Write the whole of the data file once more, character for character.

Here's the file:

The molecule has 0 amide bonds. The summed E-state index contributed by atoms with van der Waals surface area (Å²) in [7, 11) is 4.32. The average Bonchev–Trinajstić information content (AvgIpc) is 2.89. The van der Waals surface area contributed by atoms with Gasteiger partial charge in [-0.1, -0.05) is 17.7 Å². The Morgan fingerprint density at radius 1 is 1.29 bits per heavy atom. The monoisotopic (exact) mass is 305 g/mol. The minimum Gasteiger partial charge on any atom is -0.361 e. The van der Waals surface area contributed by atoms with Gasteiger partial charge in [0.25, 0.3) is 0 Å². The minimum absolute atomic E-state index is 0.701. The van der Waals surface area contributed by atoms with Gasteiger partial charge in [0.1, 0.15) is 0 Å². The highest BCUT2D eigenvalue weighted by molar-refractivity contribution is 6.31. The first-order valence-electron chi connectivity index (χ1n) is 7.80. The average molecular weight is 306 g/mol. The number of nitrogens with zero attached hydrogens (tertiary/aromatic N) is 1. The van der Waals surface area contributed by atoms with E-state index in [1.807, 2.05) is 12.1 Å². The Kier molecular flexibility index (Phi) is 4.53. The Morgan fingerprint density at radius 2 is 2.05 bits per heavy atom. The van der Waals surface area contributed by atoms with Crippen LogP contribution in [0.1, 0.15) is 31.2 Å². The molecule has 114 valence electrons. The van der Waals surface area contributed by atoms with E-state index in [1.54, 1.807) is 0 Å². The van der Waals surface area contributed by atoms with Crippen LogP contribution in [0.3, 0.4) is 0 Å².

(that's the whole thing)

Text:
The molecule has 0 amide bonds. The summed E-state index contributed by atoms with van der Waals surface area (Å²) in [7, 11) is 4.32. The average Bonchev–Trinajstić information content (AvgIpc) is 2.89. The van der Waals surface area contributed by atoms with Gasteiger partial charge in [-0.1, -0.05) is 17.7 Å². The Morgan fingerprint density at radius 1 is 1.29 bits per heavy atom. The monoisotopic (exact) mass is 305 g/mol. The minimum Gasteiger partial charge on any atom is -0.361 e. The van der Waals surface area contributed by atoms with Gasteiger partial charge in [0.25, 0.3) is 0 Å². The minimum absolute atomic E-state index is 0.701. The van der Waals surface area contributed by atoms with Gasteiger partial charge in [0.1, 0.15) is 0 Å². The highest BCUT2D eigenvalue weighted by molar-refractivity contribution is 6.31. The first-order valence-electron chi connectivity index (χ1n) is 7.80. The average molecular weight is 306 g/mol. The number of nitrogens with zero attached hydrogens (tertiary/aromatic N) is 1. The van der Waals surface area contributed by atoms with E-state index in [1.807, 2.05) is 12.1 Å². The Kier molecular flexibility index (Phi) is 4.53. The Morgan fingerprint density at radius 2 is 2.05 bits per heavy atom. The van der Waals surface area contributed by atoms with Crippen LogP contribution in [0.1, 0.15) is 31.2 Å². The molecule has 114 valence electrons. The van der Waals surface area contributed by atoms with E-state index in [1.54, 1.807) is 0 Å². The van der Waals surface area contributed by atoms with Crippen LogP contribution in [0.3, 0.4) is 0 Å².